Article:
Mary McCarthy is the President of YMT Consultants, Co-Founder & President of Women's Small Business Accelerator, Inc., and Founding Member of the Ohio Women's Coalition.
Child care has always been a topic of struggle between the need and benefit it provides working women and whether it is the sole responsibility for families to cover the expense or whether subsidies could enhance the child care experience and contribute to greater services and benefit to the community.
Let’s start with the value of women in the workplace. A 2015 report by McKinsey Global Institute found that “42% of women in the U.S. were breadwinners, and an additional 22.4% were co-breadwinners.” The report also stated these numbers increased significantly for low-income families and women of color clearly highlighting the need for women to work and support their family. However, working mothers are only able to enter the workforce due to available and affordable child care.
As a working mother and grandmother, I understand the tremendous burden child care expenses are to a family’s budget. It is estimated that 10% of a middle-income family goes towards child care costs. An expense the U.S. Department of Health and Human Services states surpasses their definition of affordability. And while the costs of child care are overwhelming to families, the business side of child care is equally strained. Child care centers struggle with high overhead and typically manage their expenses by paying their employee’s barely above minimum wage. The low wage often leads to high turn-over and low employee satisfaction and motivation.
The pandemic has brought a renewed focus on this challenge between women needing to work and care for their children, the financial burden of paying child care costs, and the struggle of the child care provider to recruit and retain qualified employees due to low hourly wages.
Child care shouldn’t be considered a privilege and it shouldn’t only be affordable for high-income families. Per the Center for American Progress, “the collapse of the child care sector and drastic reductions in school supervision hours as a result of COVID-19 could drive millions of mothers out of the paid workforce. Inaction could cost billions, undermine family economic security, and set gender equity back a generation. Mothers leaving the labor force and reducing work hours in order to assume caretaking responsibility amounts to $64.5 billion per year in lost wages and economic activity.” This decrease in a family’s income impacts the community with decreased spending.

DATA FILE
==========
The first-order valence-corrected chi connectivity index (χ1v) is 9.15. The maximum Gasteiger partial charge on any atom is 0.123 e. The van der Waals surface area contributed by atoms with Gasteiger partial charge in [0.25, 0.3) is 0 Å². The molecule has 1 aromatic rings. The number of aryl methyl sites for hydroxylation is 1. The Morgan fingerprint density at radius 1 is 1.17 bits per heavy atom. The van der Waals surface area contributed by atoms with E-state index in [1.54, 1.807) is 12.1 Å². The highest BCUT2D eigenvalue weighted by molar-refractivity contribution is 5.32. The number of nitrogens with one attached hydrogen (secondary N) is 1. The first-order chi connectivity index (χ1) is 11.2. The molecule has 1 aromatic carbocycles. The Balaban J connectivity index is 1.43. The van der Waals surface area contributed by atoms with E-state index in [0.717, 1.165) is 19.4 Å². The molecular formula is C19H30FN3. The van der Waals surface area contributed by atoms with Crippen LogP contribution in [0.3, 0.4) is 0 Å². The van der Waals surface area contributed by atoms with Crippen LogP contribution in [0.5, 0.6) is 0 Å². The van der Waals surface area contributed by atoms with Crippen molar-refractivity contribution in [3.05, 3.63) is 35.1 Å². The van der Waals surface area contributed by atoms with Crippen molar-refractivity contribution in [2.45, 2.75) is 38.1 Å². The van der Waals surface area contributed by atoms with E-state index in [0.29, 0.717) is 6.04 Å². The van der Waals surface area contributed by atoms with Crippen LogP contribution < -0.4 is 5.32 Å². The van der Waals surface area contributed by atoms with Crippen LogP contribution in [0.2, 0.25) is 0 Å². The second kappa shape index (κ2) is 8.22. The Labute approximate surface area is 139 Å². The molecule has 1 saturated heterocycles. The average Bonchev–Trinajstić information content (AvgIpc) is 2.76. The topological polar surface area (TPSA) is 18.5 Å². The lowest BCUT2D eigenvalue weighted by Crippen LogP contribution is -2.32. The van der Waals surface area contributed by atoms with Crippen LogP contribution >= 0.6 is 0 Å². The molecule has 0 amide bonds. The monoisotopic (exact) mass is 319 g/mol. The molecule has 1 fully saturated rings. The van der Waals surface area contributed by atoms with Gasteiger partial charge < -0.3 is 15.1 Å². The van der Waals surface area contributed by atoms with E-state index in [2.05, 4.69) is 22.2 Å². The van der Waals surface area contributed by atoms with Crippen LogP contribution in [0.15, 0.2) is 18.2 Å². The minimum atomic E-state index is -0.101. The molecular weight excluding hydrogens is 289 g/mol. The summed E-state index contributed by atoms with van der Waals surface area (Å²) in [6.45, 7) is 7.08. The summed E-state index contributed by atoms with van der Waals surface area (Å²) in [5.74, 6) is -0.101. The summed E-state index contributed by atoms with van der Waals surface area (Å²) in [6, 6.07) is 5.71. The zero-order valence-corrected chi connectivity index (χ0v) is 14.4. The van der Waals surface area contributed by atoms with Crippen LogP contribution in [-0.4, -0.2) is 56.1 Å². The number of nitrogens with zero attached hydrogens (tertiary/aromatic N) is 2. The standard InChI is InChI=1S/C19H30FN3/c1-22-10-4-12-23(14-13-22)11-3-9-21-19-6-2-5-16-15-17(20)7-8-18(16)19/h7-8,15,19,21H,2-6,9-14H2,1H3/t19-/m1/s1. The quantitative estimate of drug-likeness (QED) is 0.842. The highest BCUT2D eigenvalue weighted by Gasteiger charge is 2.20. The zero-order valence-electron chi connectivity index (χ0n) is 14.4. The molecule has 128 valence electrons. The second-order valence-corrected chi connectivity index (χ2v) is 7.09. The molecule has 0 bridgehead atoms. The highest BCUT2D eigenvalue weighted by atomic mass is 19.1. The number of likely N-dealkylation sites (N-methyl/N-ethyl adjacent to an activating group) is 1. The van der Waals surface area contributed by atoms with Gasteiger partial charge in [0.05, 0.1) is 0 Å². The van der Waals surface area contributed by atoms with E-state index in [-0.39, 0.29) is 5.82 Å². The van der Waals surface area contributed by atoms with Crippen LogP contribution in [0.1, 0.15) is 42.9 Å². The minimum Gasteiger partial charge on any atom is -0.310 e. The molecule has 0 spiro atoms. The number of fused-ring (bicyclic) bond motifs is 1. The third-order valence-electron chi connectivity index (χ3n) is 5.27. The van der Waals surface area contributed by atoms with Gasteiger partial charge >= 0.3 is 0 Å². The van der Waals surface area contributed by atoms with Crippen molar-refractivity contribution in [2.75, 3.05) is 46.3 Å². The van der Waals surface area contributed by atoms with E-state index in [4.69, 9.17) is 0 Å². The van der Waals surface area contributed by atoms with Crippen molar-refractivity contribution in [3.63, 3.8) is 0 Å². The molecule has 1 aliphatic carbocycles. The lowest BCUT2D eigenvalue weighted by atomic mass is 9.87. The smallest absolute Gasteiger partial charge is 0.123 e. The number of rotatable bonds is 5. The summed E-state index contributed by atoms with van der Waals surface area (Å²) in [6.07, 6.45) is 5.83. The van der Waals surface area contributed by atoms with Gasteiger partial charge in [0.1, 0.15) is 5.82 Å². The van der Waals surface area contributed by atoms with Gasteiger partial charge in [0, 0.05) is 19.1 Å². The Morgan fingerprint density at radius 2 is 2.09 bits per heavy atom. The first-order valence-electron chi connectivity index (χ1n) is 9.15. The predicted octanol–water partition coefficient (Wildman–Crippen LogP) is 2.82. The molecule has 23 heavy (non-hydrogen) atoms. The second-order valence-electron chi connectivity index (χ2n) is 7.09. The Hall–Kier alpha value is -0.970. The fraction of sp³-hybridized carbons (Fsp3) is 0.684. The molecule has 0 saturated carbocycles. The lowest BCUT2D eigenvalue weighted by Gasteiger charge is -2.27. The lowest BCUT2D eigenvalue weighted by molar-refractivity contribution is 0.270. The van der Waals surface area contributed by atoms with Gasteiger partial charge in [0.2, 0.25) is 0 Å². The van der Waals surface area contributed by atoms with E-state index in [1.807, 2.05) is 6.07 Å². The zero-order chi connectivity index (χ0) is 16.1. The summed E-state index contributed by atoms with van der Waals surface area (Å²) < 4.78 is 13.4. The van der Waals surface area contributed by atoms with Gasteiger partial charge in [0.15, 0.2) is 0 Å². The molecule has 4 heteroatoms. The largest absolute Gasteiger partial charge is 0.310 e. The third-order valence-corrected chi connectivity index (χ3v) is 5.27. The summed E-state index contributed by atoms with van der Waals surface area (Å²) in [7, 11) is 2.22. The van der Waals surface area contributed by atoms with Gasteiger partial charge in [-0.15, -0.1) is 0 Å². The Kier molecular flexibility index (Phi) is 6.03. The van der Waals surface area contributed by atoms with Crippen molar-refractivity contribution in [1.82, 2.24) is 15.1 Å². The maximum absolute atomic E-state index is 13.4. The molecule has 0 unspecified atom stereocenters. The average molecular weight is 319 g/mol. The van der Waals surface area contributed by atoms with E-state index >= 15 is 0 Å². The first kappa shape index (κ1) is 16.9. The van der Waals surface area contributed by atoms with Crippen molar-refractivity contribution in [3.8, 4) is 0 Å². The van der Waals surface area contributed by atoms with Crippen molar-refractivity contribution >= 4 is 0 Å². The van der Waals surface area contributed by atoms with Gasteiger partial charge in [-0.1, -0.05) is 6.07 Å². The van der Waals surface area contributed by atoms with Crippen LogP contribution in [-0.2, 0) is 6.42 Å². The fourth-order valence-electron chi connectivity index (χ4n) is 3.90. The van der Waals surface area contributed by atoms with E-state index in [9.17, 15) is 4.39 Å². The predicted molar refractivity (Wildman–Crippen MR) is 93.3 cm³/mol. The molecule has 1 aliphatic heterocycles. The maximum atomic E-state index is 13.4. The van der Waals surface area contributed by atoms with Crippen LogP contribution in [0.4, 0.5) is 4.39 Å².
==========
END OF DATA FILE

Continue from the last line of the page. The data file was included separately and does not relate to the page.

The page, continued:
As someone said the other day, we cannot get to work if the roads are closed. Women also cannot get to work without adequate and affordable child care. This is not a women’s issue of whether they should work outside the home or stay home and care for their children. The 64.4% of women who are sole breadwinners or co-breadwinners, working outside the home is a necessity. Therefore, to retain our workforce we must ensure the availability of qualified child care services.
Groundwork Ohio's budget blog series features stories from child care professionals, families, business leaders, and community members on why there's an urgent need in their communities to expand access to quality child care. In the state biennial budget, Ohio legislators have the opportunity to increase eligibility for the state's publicly funded child care program from 130% of the Federal Poverty Level to 150% of the Federal Poverty Level. Read our child care budget fact sheet to learn more about why there is an urgent need to increase access to quality child care. Take action today by contacting your Senator urging their support for expanding eligibility by clicking here.